Have you ever thought about what it truly means to be in a “public” space? Tapume, an exhibition at the Winnipeg Art Gallery (WAG), asks this very question.
Eduardo Aquino, the artist behind Tapume, studied architecture and urban studies in Brazil and earned his MFA in open media from Concordia University. He is also a professor at the faculty of architecture at the U of M and runs his own practice called spmb.
“I’m an architect [and] an artist, and I have been both all my life, and part of my practice actually is working the interstices of those two disciplines, architecture and art,” said Aquino.
“Tapume, the project at the WAG, is pretty much the synthesis of all of that […] That friction between a found architecture structuring the city and a selection of body of paintings.”
The exhibition is also a living example of Aquino’s theory of non-public spaces, which challenges us to consider whether “public” space truly exists.
Tapume consists of a construction hoarding, which was previously in use during the construction of Qaumajuq, as well as a row of smaller paintings along one side of the gallery space.
“For me, there is an interesting, strong meaning on the hoarding, because it really shows the limit between what’s public and what’s not public, what’s accessible [and] what’s not accessible,” said Aquino.
The walkway is covered in swatches of blue paint due to buffing, a practice in which construction companies paint over graffiti tags, tire marks and other public traces. Aquino saw this cycle as a dialogue between the construction company and the public and, as the hoarding accumulated layers, it reminded him of Mark Rothko’s large colour-field paintings. This eventually inspired him to pursue Tapume as an artistic project.
“There was this play going on between taggers, or graffiti people, and the construction company. So, you know, as soon as they would find a mark, it would be covered and then another mark would be on top of it and will be covered,” Aquino said.
“I see the blue wall as a painting, just a large painting created by a conversation in public space.”
Upon entering Tapume, it is almost impossible to resist walking through the structure, particularly when coming from Qaumajuq’s side of the gallery.
In addition to its aesthetic and conceptual qualities, the walkway also mirrors its exact placement outside the WAG’s walls when it was in use and creates a flow of movement through the gallery space, which loops to where Aquino’s paintings line the gallery’s back wall, creating the hoarding’s shadow.
The flow provides a sense of an interior and exterior space in the gallery, a juxtaposition emphasized by the small holes in the hoarding’s wall, which provide a limited view to the paintings on the other side. These contrasting ideas and voyeuristic qualities lead viewers to consider the structure’s original function as an outdoor feature and divisive line between the realms of public and private space.
The paintings of Tapume are intriguing as well. Although they appear identical from a distance, their uniqueness emerges as they are approached.
Amidst their small variations in form, one can also find abrasions, paint splatters and even natural debris embedded in their paint. Each painting feels like a comment on how the world can influence a person, object or our perception, a quality that resulted partially from Aquino’s painting process, which occurred in his back alley.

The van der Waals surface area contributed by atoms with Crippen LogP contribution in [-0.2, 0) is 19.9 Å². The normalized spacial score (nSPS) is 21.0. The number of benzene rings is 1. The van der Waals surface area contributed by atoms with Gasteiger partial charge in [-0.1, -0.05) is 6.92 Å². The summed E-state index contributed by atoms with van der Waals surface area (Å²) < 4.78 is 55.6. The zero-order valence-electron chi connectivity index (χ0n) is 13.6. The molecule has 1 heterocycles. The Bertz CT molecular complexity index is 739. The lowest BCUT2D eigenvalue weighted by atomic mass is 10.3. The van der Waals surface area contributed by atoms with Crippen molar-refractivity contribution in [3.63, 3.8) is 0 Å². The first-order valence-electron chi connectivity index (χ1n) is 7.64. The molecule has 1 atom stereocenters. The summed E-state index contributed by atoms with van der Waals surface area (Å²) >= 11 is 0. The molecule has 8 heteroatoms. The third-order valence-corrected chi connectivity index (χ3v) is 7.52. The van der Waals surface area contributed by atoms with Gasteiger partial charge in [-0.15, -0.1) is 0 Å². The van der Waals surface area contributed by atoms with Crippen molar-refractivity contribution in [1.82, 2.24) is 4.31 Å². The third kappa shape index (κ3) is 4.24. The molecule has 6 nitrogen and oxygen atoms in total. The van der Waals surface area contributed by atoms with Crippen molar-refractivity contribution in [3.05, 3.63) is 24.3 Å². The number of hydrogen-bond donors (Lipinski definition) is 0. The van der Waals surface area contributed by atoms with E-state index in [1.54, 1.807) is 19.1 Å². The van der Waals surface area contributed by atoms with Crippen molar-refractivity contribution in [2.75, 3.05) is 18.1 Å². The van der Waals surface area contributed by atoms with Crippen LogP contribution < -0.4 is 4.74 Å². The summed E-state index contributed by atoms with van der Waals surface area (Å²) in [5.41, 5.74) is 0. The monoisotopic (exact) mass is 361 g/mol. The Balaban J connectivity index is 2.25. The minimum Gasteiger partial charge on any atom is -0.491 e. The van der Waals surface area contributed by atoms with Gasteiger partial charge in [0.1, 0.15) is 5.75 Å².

Aquino’s paintings also speak to the introduction of industrial materials into the context of fine art, recalling artists such as Richard Serra and Jean-Michel Basquiat.
“It’s a kind of another subdued way to bring everyday life into the museum, to bring something that’s really accessible to everybody,” said Aquino.
Like Rothko’s paintings, there is also a spiritual aspect to Tapume in Aquino’s eyes.
“For me, one of the most rewarding, spiritual and beautiful — and not even beautiful, I would call ‘intense’ — intensely aesthetic experiences in the city, more than even visiting a museum, is to walk down a back alley,” he said.
“You recognize beauty in things that people totally disregard. Even further, they ignore [it], they are indifferent about it, they even call [it] ugly. But if you go back to art history, every kind of ground-breaking moment or artwork usually is responded to like that […] so the very first moment is a shake-up to people and say, ‘Hey, look around in the world, the world is really beautiful, even a back alley.’”
After leaving the WAG, Tapume will go on to transform into a chapel, as a nod to the Rothko Chapel, at the School of Art Gallery in the new year. It will be further deconstructed into a series of paintings to be shown at the faculty of architecture gallery in fall 2022.
“The project starts in the art gallery as architecture and ends in the architecture gallery as art, as paintings,” Aquino said.
Overall, Tapume embodies a series of actions that transform into a visual and aesthetic element while simultaneously showing the interplay between public and private space. Beyond the power dynamics and social relationships Tapume speaks to, Aquino also impresses upon us the unexpected beauty of the urban world, reminding us that not only is realism still alive, but that it can be conceptual and abstract as well.
Tapume, in its current form at the WAG, is on display until Nov. 7.